26. Thank y’all for confirming my point exactly. Typical reaction for the people I was describing. I would laugh my ass off it wasn’t so sad. I refer you to the movie “Idiocracy.” Go and keep procreating in your little universe.

  27. Mimi I hope you find the right solution for the issue with you daughter, I really doI am not the same alexandra, and because no body say it i am gonna say it, i am not norh-american, i am not European, i am marry with an European and is more than a man is an angel, also my background is 100% European….BUT……….you European people shut the f**k up because you are so full of b** s**t that I can not stand you, is always the same with you people, you have an opinion for everything, you do not have idea how to be supportive, you always open your mouth to say how big an glorious you are, but also you never remember how America (the hole continent no just USA) help you not to die from starvation when you decide to come to OUR continent and you have come as many times as you need, and you leave whenever you want and, i am sure people is not so offensive with you when you are around the world just fu***k other people.Do not talk to me about war, you European people have create the most horrific and absurd wars in the world and no body remember you that every day, you just don’t know how to be nice, which I neither but, at least I reserved for arrogant people like you not for people that is asking for some advance, not for a lecture.By the way yes, my husband know about my opinion and is pretty agree that’s why we don’t leave in Europe, oh c’mon, you can not even stand each other, you are a hate culture that’s why you create too much destruction.Where are you from, UK, French, Spanish, Russia which Europe, west or east, whatever, go and find a blog around there and just fu***k between you top/intellectual/dark/ supremacy people.Sorry, just because is not my space and I take it for this, but some body has to stop these arrogants, they put their nose everywhere WTF do they believe. Is enough

  28. Alexandra… the European chick…you are seem to be the very reason they made dumb a word. Your lack of reasoning is ridiculous. It seems as though you have no knowledge of cultural differences, different slangs, or the informality of blogs. The way someone speaks to their friends is usually not the same as they would speak to clients or an employee. I know me myself…I’m 24yr old Graduate Student that happens be a partner in a very successful construction company also in the member of the US Armed Forces… i type the same way and talk how ever i please to my friends… but Lady business is business. when it comes to my money everything is correct. Do yourself a fav and stay in ya lane… ya feel me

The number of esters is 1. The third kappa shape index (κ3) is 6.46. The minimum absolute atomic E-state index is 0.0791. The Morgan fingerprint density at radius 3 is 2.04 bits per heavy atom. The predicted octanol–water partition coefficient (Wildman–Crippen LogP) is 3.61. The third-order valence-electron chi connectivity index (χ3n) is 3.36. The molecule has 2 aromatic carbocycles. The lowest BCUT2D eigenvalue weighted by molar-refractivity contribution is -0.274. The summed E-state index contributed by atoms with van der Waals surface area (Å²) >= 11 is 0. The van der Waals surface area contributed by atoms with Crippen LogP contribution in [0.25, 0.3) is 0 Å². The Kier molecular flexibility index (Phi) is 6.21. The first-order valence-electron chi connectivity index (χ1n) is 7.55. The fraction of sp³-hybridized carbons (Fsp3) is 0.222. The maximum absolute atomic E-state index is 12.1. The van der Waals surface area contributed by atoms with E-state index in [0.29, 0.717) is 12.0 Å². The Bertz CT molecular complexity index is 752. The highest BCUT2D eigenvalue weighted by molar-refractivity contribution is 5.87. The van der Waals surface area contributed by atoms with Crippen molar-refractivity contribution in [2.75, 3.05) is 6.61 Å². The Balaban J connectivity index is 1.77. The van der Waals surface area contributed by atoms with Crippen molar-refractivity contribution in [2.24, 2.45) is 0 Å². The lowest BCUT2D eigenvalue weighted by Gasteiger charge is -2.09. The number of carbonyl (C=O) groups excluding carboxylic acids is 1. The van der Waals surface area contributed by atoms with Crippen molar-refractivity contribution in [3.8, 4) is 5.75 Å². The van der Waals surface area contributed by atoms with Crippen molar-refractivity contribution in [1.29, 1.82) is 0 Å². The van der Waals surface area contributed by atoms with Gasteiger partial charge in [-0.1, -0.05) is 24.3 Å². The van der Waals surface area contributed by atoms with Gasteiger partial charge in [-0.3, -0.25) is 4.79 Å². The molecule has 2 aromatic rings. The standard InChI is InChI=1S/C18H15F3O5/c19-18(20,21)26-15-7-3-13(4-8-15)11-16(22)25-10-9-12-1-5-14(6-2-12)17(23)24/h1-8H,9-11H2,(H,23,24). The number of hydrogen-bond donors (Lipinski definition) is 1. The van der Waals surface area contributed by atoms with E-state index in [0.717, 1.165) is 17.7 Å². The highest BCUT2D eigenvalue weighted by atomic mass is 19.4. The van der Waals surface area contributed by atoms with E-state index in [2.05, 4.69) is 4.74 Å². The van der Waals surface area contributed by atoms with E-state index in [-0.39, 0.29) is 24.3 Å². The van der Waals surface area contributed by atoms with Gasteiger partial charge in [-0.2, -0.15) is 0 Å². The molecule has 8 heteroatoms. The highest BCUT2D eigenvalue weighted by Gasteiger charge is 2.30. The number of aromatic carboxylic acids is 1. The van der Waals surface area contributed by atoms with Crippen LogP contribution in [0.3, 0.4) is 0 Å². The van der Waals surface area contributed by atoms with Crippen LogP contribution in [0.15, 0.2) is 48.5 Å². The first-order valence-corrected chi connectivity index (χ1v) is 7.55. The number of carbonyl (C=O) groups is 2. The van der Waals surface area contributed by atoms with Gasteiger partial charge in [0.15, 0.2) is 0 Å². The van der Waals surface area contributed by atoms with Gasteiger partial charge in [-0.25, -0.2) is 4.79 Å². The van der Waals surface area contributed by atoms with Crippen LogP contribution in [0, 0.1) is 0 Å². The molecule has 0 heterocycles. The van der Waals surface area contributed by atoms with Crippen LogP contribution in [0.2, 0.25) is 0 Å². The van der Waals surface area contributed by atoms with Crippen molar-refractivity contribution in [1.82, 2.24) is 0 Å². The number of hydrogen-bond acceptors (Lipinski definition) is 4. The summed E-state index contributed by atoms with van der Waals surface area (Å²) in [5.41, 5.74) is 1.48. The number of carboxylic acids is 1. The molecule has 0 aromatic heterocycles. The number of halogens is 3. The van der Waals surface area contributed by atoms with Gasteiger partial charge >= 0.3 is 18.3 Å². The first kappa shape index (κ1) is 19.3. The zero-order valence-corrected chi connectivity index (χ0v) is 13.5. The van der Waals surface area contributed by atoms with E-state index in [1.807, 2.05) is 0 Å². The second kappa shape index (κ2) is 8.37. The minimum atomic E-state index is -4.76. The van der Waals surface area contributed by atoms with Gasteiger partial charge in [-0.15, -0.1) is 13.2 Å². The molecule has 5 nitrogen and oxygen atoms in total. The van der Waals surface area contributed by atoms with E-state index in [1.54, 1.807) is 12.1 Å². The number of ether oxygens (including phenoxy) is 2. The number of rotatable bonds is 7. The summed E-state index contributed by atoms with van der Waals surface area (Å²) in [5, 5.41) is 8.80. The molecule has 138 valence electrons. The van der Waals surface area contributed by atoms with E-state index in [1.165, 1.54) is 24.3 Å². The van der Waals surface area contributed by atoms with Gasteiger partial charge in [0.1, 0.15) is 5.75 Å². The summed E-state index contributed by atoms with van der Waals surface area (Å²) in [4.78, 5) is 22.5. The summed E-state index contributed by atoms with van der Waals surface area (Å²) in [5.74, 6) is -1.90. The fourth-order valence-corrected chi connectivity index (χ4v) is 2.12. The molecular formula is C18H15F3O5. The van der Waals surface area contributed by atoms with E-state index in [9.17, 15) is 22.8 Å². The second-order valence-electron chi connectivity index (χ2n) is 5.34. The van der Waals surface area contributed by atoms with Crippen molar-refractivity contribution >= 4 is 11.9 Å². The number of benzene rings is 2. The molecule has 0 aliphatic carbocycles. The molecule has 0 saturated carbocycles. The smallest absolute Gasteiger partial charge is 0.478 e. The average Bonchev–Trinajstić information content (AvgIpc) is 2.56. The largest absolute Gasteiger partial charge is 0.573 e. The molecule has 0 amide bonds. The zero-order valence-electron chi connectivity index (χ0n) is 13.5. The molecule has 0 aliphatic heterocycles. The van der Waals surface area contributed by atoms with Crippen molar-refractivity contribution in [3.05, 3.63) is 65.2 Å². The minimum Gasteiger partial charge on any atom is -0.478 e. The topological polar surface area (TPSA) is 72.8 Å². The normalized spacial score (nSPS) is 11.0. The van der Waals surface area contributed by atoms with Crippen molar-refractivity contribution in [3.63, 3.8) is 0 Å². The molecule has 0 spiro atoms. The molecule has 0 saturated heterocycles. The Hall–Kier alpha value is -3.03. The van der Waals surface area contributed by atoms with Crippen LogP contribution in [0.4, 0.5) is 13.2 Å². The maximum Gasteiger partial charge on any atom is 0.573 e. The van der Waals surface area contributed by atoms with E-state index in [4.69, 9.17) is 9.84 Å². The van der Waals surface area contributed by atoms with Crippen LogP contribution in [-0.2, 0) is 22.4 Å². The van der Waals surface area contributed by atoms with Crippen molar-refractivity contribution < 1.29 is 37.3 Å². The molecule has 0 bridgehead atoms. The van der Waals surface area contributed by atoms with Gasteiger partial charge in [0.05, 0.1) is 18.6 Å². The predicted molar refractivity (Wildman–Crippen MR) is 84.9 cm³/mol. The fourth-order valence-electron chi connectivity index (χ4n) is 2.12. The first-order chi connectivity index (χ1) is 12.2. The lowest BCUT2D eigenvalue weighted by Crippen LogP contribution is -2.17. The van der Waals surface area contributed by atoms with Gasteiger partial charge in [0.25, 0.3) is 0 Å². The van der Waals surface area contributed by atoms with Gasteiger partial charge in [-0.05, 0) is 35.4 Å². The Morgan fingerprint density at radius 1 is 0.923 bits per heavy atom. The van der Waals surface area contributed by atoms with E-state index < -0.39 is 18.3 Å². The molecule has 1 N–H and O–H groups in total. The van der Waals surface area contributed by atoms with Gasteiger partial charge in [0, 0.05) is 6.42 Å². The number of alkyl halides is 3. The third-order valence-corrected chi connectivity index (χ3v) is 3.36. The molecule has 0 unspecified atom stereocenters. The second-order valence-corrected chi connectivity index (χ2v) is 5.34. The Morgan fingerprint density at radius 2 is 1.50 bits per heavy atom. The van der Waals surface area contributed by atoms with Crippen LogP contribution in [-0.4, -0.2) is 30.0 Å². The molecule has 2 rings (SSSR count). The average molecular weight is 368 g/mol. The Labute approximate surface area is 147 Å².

29. On the subject of bullying – there is a great book by Barbara Coloroso called “The Bully, the bullied and the bystander” which discusses the role that all of the types of people in a bullying situation play in this dynamic. Now please understand that I am not implying that a person being bullied “asked for it” – merely that they need to recognize that they can change the situation themselves. In our cities schools (Ontario, Canada) there is a very strict “hands off” policy that is enforced very rigidly. There is very good supervision at recess (paid playground supervisors not teachers) So much so that if a child even shoves another child in a playground scuffle, they are sent home for the day (at minimum) made to make some sort of retribution to the person they shoved (meeting in the principals office with both people and their parents) All episodes are documented and if a second incident is observed with the same child the police are called and charges can be laid. I think a second offense is not very usual, at least in the school grounds. Even in 1st and second grade they are taught about “telling and tattling” so children do not feel that they are tattling if they go to a teacher with anything they’ve observed in the playground. If a child tells a teacher about something they saw in the playground the teacher thanks them and they are given a “Panda pride” award (just a little certificate with their panda mascot on it) but they can save them up and get a small prize or some special privilege). The first thing you see when you enter the school is a full wall display that says “At X school, we treat others with respect and kindness” and some other wording I can’t remember exactly that essentially says “we have zero tolerance for bullying of any kind”.I notice the kids using this kind of behaviour at home – knowing when it’s tattling and when a grown-up needs to get involved. I’m very pleased to see that all the schools in our city seem to share the same zero tolerance and enforce it. Where we live, the kinds of violence in schools are so different than what you might have to face in major US cities. I have been shocked at the capacity of young children to torture others. This is one time I’m thankfully to be living in the “Great White North”Hugs to both of you. And don’t ever let anyone tell you that you are doing something wrong as a parent just because you have different beliefs from theirs. Our children grow up in spite of us, not because of us. They will find their place and become people in their own right. Their experiences in the family will build the person they will become.